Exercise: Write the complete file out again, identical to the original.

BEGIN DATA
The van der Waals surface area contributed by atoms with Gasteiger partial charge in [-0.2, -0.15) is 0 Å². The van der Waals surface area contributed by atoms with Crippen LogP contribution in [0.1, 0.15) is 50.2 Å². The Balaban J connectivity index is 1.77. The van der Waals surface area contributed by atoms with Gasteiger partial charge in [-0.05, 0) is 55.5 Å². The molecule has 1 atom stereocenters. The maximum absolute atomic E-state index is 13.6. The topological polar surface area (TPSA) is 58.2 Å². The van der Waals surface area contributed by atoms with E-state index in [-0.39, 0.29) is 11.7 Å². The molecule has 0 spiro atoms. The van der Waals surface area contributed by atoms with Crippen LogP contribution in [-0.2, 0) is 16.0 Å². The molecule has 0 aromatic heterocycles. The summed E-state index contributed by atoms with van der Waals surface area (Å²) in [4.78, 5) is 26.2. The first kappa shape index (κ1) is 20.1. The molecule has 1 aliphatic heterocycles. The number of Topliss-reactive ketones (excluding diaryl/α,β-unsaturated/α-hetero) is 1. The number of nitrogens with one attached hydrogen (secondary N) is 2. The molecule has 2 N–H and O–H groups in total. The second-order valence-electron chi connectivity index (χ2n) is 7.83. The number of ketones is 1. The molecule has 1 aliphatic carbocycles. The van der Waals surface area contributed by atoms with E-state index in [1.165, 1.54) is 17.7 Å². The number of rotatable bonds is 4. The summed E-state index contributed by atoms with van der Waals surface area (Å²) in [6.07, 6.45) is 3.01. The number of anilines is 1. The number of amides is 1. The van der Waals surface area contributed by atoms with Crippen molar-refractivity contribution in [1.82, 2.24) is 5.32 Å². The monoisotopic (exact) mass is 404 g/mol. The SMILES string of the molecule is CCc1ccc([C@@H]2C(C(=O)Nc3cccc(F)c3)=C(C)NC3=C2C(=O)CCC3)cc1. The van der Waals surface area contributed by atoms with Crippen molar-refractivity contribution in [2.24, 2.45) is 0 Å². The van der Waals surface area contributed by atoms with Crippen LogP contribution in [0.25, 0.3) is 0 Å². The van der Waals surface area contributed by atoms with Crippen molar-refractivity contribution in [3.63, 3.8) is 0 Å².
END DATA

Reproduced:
The van der Waals surface area contributed by atoms with Gasteiger partial charge in [-0.2, -0.15) is 0 Å². The van der Waals surface area contributed by atoms with Crippen LogP contribution in [0.1, 0.15) is 50.2 Å². The Balaban J connectivity index is 1.77. The van der Waals surface area contributed by atoms with Gasteiger partial charge in [-0.05, 0) is 55.5 Å². The molecule has 1 atom stereocenters. The maximum absolute atomic E-state index is 13.6. The topological polar surface area (TPSA) is 58.2 Å². The van der Waals surface area contributed by atoms with E-state index in [-0.39, 0.29) is 11.7 Å². The molecule has 0 spiro atoms. The van der Waals surface area contributed by atoms with Crippen LogP contribution in [-0.2, 0) is 16.0 Å². The molecule has 0 aromatic heterocycles. The summed E-state index contributed by atoms with van der Waals surface area (Å²) in [4.78, 5) is 26.2. The first kappa shape index (κ1) is 20.1. The molecule has 1 aliphatic heterocycles. The number of Topliss-reactive ketones (excluding diaryl/α,β-unsaturated/α-hetero) is 1. The number of nitrogens with one attached hydrogen (secondary N) is 2. The molecule has 2 N–H and O–H groups in total. The second-order valence-electron chi connectivity index (χ2n) is 7.83. The number of ketones is 1. The molecule has 1 aliphatic carbocycles. The van der Waals surface area contributed by atoms with E-state index in [1.165, 1.54) is 17.7 Å². The number of rotatable bonds is 4. The summed E-state index contributed by atoms with van der Waals surface area (Å²) in [6.07, 6.45) is 3.01. The number of anilines is 1. The number of amides is 1. The van der Waals surface area contributed by atoms with Crippen molar-refractivity contribution in [1.82, 2.24) is 5.32 Å². The monoisotopic (exact) mass is 404 g/mol. The SMILES string of the molecule is CCc1ccc([C@@H]2C(C(=O)Nc3cccc(F)c3)=C(C)NC3=C2C(=O)CCC3)cc1. The van der Waals surface area contributed by atoms with Crippen molar-refractivity contribution in [2.24, 2.45) is 0 Å². The van der Waals surface area contributed by atoms with Crippen LogP contribution in [0.25, 0.3) is 0 Å². The van der Waals surface area contributed by atoms with Crippen molar-refractivity contribution in [3.63, 3.8) is 0 Å².